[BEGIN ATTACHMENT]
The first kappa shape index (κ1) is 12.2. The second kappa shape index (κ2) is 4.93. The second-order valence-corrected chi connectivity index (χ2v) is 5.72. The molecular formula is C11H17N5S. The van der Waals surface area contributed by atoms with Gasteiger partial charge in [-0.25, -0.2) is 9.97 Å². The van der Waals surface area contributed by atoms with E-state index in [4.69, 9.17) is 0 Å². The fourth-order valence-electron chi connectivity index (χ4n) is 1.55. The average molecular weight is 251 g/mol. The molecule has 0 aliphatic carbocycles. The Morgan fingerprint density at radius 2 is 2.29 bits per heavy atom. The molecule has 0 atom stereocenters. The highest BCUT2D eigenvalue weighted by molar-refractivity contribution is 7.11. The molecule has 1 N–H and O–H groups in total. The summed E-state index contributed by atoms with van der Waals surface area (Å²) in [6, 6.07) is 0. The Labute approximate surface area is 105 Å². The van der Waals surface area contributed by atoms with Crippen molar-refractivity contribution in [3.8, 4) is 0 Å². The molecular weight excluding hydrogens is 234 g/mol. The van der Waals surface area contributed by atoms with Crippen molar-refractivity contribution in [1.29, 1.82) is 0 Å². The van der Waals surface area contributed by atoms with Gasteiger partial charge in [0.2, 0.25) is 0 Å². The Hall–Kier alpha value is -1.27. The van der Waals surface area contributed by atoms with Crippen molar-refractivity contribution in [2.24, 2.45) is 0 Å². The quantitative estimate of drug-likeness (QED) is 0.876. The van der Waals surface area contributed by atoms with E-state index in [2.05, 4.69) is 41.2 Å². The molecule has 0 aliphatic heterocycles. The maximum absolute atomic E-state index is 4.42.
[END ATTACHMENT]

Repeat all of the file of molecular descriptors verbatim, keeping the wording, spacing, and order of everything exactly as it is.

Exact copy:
The first kappa shape index (κ1) is 12.2. The second kappa shape index (κ2) is 4.93. The second-order valence-corrected chi connectivity index (χ2v) is 5.72. The molecular formula is C11H17N5S. The van der Waals surface area contributed by atoms with Gasteiger partial charge in [-0.25, -0.2) is 9.97 Å². The van der Waals surface area contributed by atoms with E-state index in [4.69, 9.17) is 0 Å². The fourth-order valence-electron chi connectivity index (χ4n) is 1.55. The average molecular weight is 251 g/mol. The molecule has 0 aliphatic carbocycles. The Morgan fingerprint density at radius 2 is 2.29 bits per heavy atom. The molecule has 0 atom stereocenters. The highest BCUT2D eigenvalue weighted by molar-refractivity contribution is 7.11. The molecule has 1 N–H and O–H groups in total. The summed E-state index contributed by atoms with van der Waals surface area (Å²) in [6, 6.07) is 0. The Labute approximate surface area is 105 Å². The van der Waals surface area contributed by atoms with Crippen molar-refractivity contribution in [3.8, 4) is 0 Å². The molecular weight excluding hydrogens is 234 g/mol. The van der Waals surface area contributed by atoms with Crippen molar-refractivity contribution in [1.29, 1.82) is 0 Å². The van der Waals surface area contributed by atoms with Gasteiger partial charge in [0.2, 0.25) is 0 Å². The Hall–Kier alpha value is -1.27. The van der Waals surface area contributed by atoms with Crippen molar-refractivity contribution in [2.24, 2.45) is 0 Å². The quantitative estimate of drug-likeness (QED) is 0.876. The van der Waals surface area contributed by atoms with E-state index in [2.05, 4.69) is 41.2 Å². The molecule has 0 aliphatic heterocycles. The maximum absolute atomic E-state index is 4.42.